• To our knowledge, we perform the first work, named EveryoneCounts, to optimize advertisements exposure with large-scale data from the metro automatic fare collection system. We will release our data for the benefit of research community after the paper is accepted.

    • We design a two-level uncertain metro passenger demand model based on our empirical study, which reveals that the coarse-grained passenger demand is predictable with the historical data while the fine-grained passenger de- mand is with uncertainty and thus unpredictable based on history. Thus, we combine coarse-grained statistical de- mand modeling and fine-grained bayesian demand mod- eling by leveraging (i) the real-time card swiping records collected by the AFC system, (ii) the low conditional entropy of passenger destinations, and (iii) the predictable travel time between different stations.

    • We propose an online digital advertising approach based on robust receding horizon control, which exploits our passenger model to allocate coarse-grained advertising time offline but adjust fine-grained advertising time online to maximize advertisement exposure.

    • We evaluate the performance of our approach through

  • extensive trace-driven evaluation based on one-month sample from our 530 GB real-world metro fare dataset with 16 million cards in Shenzhen, China. Compared to statistical approaches, the proposed approach has a 61.5% lower prediction error of fine-grained traffic volumes, leading to a 20% improvement in advertising efficiency.

    The rest of the paper is organized as follows. Section II defines the advertising optimization. Novel empirical results are presented in Section III. Secions IV- VII show the detailed design and its performance. Secion VIII discusses the real- world issues. We introduce the related work in Section IX and conclude the paper in Section X.


    In this section, we first present the scenarios and the advertising models. Then, we provide the formal definition of the advertising efficiency optimization problem. The mainly used notations are summarized in Table I.

    A. Scenarios and Models

    We focus on the metro stations where passengers need to swipe their metro cards at the entrance/exit to enter/leave a station. We model the metro network as a set of connected metro stations, denoted by Ψ = {ψ1, · · · , ψd, · · · , ψm}. As shown in Fig. 1, we show the metro network of Shenzhen and a scenario where digital screens are installed and exposed to passengers between AFC machines and platforms of a station. The lighter the icon, the higher the average passenger demand.

    Passing By Traffic

    Target Digital Screen

    E x


    P la

    tf o rm

    Figure 1. An example of the digital screen advertising in Shenzhen metro network: all the passengers from other stations will pass by the target screen when they leave their destination station.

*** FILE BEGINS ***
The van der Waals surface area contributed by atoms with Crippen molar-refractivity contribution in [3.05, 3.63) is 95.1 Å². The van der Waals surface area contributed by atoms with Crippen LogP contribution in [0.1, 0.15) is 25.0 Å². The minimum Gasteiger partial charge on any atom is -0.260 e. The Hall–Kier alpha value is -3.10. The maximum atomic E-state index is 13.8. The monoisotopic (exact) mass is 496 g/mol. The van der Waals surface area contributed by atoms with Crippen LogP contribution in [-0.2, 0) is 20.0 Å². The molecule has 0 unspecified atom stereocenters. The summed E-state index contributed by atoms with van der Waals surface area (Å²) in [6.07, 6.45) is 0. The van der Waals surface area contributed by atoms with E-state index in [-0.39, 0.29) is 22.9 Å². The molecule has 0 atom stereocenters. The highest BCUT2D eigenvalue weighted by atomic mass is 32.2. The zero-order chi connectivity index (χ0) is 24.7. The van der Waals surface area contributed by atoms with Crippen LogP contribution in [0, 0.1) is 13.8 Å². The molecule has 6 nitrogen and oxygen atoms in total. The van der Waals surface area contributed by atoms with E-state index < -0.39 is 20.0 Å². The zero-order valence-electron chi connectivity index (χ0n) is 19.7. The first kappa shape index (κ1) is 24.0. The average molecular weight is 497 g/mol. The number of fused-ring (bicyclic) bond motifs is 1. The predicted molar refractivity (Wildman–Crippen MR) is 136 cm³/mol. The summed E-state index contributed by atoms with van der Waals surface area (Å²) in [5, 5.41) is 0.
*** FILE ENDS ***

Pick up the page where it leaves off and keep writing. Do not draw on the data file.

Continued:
The metro network sells advertising time of digital screens in all stations (assuming one screen per station) to advertisers and charges them based on the length of advertising time. The maximum length of daily advertising time for the digital screen at all stations, denoted by T (e.g., 24 hours), is divided into small time slots with length τ (e.g., one minute). Suppose γ advertisers buy advertising time on digital screens and the lengths of their advertising time are αid, where 1 ≤ i ≤ γ and 1 ≤ d ≤ m. We consider all advertisers with the same priority, although our method can also be used for multiple priorities.


    Notation Description T The length of a time unit, e.g., 24 h, at a

    station ψd τ The length of time slots, e.g., 3 min αid The length of advertising time for a station

    ψd βij·d The traffic volume of jth slot at a station

    ψd λij·d The AD schedule for jth slot at a station

    ψd for advertiser i

    For a given slot tj and a station ψd, the passenger demand βj·d is given by the slot traffic volume, i.e., the number of passengers passing by the digital screen during tj when they exit/enter the station ψd.

    B. Problem Definition

    Given the advertisement utility (i.e., T ) of metro stations, the objective of the metro advertising system is to provide the best advertising service to the advertisers in terms of optimized advertising efficiency. With the above models and notations, we now formally define the key term – advertising efficiency and its corresponding optimization problem.

    Definition 1 (Advertising Efficiency). The traffic volume over the total advertising time on the screens at all stations, i.e.,∑γ


    ∑m d=1

    ∑T τ j=1 βj·d × λij·d∑γ


    ∑m d=1 α

    i d

    , (1)

    where the schedule of the jth slot at the station ψd for the advertiser i, λij·d, is given by,

    λij·d =

    { 1, if tj is an AD slot for advertiser i at station ψd 0, otherwise .


    For the numerator, the innermost summation is for all AD slots in a partic